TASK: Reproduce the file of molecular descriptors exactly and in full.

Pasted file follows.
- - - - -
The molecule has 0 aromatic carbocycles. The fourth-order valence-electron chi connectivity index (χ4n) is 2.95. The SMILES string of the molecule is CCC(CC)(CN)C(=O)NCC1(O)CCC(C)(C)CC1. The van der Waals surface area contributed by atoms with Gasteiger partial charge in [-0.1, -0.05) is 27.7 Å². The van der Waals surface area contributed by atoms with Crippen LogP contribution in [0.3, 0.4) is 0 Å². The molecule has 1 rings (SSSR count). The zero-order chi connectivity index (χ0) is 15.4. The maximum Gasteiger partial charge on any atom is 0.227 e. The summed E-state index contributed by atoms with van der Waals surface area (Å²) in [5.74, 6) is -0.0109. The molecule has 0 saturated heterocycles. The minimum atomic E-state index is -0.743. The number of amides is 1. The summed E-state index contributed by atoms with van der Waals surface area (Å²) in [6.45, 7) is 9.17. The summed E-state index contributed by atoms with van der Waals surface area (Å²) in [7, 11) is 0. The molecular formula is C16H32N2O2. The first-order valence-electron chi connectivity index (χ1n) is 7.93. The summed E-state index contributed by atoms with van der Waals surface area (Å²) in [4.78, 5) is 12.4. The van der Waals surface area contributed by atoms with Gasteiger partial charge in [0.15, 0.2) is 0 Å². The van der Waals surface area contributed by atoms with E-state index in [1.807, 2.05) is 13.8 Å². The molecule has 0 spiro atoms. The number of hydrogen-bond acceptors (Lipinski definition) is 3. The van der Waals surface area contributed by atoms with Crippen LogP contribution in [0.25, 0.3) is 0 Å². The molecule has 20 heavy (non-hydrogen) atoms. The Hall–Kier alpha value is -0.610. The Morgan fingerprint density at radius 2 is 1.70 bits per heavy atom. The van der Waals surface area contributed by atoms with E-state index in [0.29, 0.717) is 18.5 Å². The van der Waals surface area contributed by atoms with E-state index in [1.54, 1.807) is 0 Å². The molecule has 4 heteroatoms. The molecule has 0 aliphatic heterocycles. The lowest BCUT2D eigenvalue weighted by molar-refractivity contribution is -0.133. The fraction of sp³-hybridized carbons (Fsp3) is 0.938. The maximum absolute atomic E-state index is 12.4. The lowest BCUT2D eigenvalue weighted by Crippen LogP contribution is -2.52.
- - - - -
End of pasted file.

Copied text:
The molecule has 0 aromatic carbocycles. The fourth-order valence-electron chi connectivity index (χ4n) is 2.95. The SMILES string of the molecule is CCC(CC)(CN)C(=O)NCC1(O)CCC(C)(C)CC1. The van der Waals surface area contributed by atoms with Gasteiger partial charge in [-0.1, -0.05) is 27.7 Å². The van der Waals surface area contributed by atoms with Crippen LogP contribution in [0.3, 0.4) is 0 Å². The molecule has 1 rings (SSSR count). The zero-order chi connectivity index (χ0) is 15.4. The maximum Gasteiger partial charge on any atom is 0.227 e. The summed E-state index contributed by atoms with van der Waals surface area (Å²) in [5.74, 6) is -0.0109. The molecule has 0 saturated heterocycles. The minimum atomic E-state index is -0.743. The number of amides is 1. The summed E-state index contributed by atoms with van der Waals surface area (Å²) in [6.45, 7) is 9.17. The summed E-state index contributed by atoms with van der Waals surface area (Å²) in [7, 11) is 0. The molecular formula is C16H32N2O2. The first-order valence-electron chi connectivity index (χ1n) is 7.93. The summed E-state index contributed by atoms with van der Waals surface area (Å²) in [4.78, 5) is 12.4. The van der Waals surface area contributed by atoms with Gasteiger partial charge in [0.15, 0.2) is 0 Å². The van der Waals surface area contributed by atoms with E-state index in [1.807, 2.05) is 13.8 Å². The molecule has 0 spiro atoms. The number of hydrogen-bond acceptors (Lipinski definition) is 3. The van der Waals surface area contributed by atoms with Crippen LogP contribution in [0.25, 0.3) is 0 Å². The molecule has 20 heavy (non-hydrogen) atoms. The Hall–Kier alpha value is -0.610. The Morgan fingerprint density at radius 2 is 1.70 bits per heavy atom. The van der Waals surface area contributed by atoms with E-state index in [0.29, 0.717) is 18.5 Å². The van der Waals surface area contributed by atoms with E-state index in [1.54, 1.807) is 0 Å². The molecule has 4 heteroatoms. The molecule has 0 aliphatic heterocycles. The lowest BCUT2D eigenvalue weighted by molar-refractivity contribution is -0.133. The fraction of sp³-hybridized carbons (Fsp3) is 0.938. The maximum absolute atomic E-state index is 12.4. The lowest BCUT2D eigenvalue weighted by Crippen LogP contribution is -2.52.